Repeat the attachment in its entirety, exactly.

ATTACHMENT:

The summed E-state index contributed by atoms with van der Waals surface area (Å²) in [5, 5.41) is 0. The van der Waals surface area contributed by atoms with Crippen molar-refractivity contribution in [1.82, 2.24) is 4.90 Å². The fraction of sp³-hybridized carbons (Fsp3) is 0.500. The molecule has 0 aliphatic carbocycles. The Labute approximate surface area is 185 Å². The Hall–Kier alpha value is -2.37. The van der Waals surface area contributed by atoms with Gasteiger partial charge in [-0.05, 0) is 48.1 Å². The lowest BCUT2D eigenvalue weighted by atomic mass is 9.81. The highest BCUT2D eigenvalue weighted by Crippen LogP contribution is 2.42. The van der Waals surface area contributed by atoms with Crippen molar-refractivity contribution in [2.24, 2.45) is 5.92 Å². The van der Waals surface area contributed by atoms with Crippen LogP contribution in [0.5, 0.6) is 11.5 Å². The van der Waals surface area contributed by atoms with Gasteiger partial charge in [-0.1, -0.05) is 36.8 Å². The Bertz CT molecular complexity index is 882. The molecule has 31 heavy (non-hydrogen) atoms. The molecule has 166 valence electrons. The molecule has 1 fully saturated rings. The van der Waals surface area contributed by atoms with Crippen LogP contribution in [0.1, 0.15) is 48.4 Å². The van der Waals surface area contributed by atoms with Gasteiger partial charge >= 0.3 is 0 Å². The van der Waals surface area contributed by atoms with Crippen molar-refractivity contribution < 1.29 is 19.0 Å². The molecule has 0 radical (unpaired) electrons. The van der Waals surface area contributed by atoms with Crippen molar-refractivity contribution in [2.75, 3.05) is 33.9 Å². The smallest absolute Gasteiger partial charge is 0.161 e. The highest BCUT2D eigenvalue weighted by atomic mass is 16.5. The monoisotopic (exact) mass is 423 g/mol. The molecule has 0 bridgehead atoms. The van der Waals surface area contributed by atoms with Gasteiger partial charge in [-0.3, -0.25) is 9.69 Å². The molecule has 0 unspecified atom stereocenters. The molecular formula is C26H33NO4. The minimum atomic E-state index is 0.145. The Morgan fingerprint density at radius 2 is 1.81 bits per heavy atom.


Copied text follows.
The summed E-state index contributed by atoms with van der Waals surface area (Å²) in [5, 5.41) is 0. The van der Waals surface area contributed by atoms with Crippen molar-refractivity contribution in [1.82, 2.24) is 4.90 Å². The fraction of sp³-hybridized carbons (Fsp3) is 0.500. The molecule has 0 aliphatic carbocycles. The Labute approximate surface area is 185 Å². The Hall–Kier alpha value is -2.37. The van der Waals surface area contributed by atoms with Gasteiger partial charge in [-0.05, 0) is 48.1 Å². The lowest BCUT2D eigenvalue weighted by atomic mass is 9.81. The highest BCUT2D eigenvalue weighted by Crippen LogP contribution is 2.42. The van der Waals surface area contributed by atoms with Crippen molar-refractivity contribution in [2.24, 2.45) is 5.92 Å². The van der Waals surface area contributed by atoms with Crippen LogP contribution in [0.5, 0.6) is 11.5 Å². The van der Waals surface area contributed by atoms with Gasteiger partial charge in [-0.1, -0.05) is 36.8 Å². The Bertz CT molecular complexity index is 882. The molecule has 31 heavy (non-hydrogen) atoms. The molecule has 166 valence electrons. The molecule has 1 fully saturated rings. The van der Waals surface area contributed by atoms with Crippen LogP contribution in [0.1, 0.15) is 48.4 Å². The van der Waals surface area contributed by atoms with Gasteiger partial charge >= 0.3 is 0 Å². The van der Waals surface area contributed by atoms with Crippen molar-refractivity contribution < 1.29 is 19.0 Å². The molecule has 0 radical (unpaired) electrons. The van der Waals surface area contributed by atoms with Crippen molar-refractivity contribution in [2.75, 3.05) is 33.9 Å². The smallest absolute Gasteiger partial charge is 0.161 e. The highest BCUT2D eigenvalue weighted by atomic mass is 16.5. The monoisotopic (exact) mass is 423 g/mol. The molecule has 0 bridgehead atoms. The van der Waals surface area contributed by atoms with Gasteiger partial charge in [-0.3, -0.25) is 9.69 Å². The molecule has 0 unspecified atom stereocenters. The molecular formula is C26H33NO4. The minimum atomic E-state index is 0.145. The Morgan fingerprint density at radius 2 is 1.81 bits per heavy atom.